Bud Selig Hopes It Takes Tiebreaker Games To Decide The Wild Cards

Every morning, the fine folks at Sports Radio Interviews sift through the a.m. drive-time chatter to bring you the best interviews with coaches, players, and personalities across the sports landscape. Today: The Commish on Melky, the wild cards, and labor peace.

Bud Selig joined ESPN New York with The Mike Lupica Show to discuss the craziness that is the race for the second wildcard spots, the resurgence of baseball in Baltimore, playoff contenders having a wide array of payrolls, the ugly situations of Yunel Escobar and Melky Cabrera and the state of baseball as a business.

When you created the second wild card, did you imagine there would be so many teams in the race in September?
"It's remarkable, because you know how much I deliberated on this and talked about it and thought about it. I loved what I did originally in '93 and now this. But in my wildest dreams I couldn't have drawn up anything like this. This is phenomenal. Two or three or four days ago, there were 18 teams still in the running. … I knew it would be good. Did I think it would be this good? No."

Does the resurgence of a baseball city like Baltimore make you happy?
"It makes me very happy. You know, what I remember so poignantly, in the late 70s and early to mid-80s, Milwaukee and Baltimore had a great rivalry. … It went down to the last game of the 1982 season. … Baltimore, Md., is a great baseball town and this is incredible. [Tuesday] night they go 18 innings and win again. Here you are, on the 19th of Sept., and the New York Yankees and the Baltimore Orioles are in a dead heat."

On the potential playoff teams having such a wide disparity in payrolls:
"You know, I set out in the 90s to try to … make sure that management skills also are important. As you look at Washington today, Cincinnati, Milwaukee, Pittsburgh's had a terrific year until the last couple weeks, Oakland which is a stunning story. … We have more parity, competitive balance - call it whatever you want - than we've ever had in our history."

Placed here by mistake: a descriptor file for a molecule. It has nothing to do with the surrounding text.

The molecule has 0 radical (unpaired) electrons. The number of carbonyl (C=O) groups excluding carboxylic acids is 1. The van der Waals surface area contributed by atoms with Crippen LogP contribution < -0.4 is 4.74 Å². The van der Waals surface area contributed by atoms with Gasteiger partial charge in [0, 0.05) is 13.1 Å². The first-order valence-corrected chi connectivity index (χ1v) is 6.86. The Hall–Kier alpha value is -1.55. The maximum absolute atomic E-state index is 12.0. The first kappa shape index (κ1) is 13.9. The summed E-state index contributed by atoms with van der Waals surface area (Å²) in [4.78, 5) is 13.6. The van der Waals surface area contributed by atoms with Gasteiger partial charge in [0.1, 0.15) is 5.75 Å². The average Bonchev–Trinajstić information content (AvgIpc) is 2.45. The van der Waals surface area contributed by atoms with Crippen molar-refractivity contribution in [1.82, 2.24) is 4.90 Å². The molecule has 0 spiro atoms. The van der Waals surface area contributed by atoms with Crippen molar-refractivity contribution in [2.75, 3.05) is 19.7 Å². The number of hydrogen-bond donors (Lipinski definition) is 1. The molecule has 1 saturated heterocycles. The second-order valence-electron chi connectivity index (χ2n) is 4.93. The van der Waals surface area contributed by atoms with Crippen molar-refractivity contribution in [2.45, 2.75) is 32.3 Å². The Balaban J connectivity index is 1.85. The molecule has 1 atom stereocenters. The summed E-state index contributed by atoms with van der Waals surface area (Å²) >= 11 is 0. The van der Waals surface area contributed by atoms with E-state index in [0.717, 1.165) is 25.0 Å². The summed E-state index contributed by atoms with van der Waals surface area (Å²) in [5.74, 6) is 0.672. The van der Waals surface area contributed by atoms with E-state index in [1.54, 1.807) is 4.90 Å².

How much of a headache could it be if there are tiebreaker games needed to decide those final wild card spots?
"I only wish that would happen. If you can figure out a way to make that happen, I'll be the happiest guy in America."

What was your reaction to the Yunel Escobar situation, and did you think the punishment was appropriate?
"I do. I think the punishment is appropriate. … You've often heard me say, and I believe this with every fiber in my body, that baseball is a social institution. It has enormous social responsibility. So when I hear something like this, it's disappointing. It's just disappointing. But we've dealt with it, and I'm very comfortable that we've dealt with it. … Whether the young man knew what he was doing or not is irrelevant. The fact is he did it and we can't allow that."

On the suspension of Melky Cabrera:
"Let me correct something: People said, when that happened, ‘Aw, you must be disappointed, Commissioner. Isn't this terrible?' No, it isn't terrible. It shows our program is working. We've administered well over 4,000 tests and we've had five positives. That, alone, is a very dramatic manifestation of how good our program is."

Are you happy with baseball as a business right now?
"I am. You know, I always say to the owners, when the focus in on the field and not on all these other issues, we're doing great. The sport has never been more popular. We have peace. Things are working well. It's my job to make sure that we continue doing that. But given everything right now, I'm just very grateful for where we are."

This post, written by Eric Schmoldt, appears courtesy of Sports Radio Interviews. For the complete highlights of the interview, as well as audio, click here.

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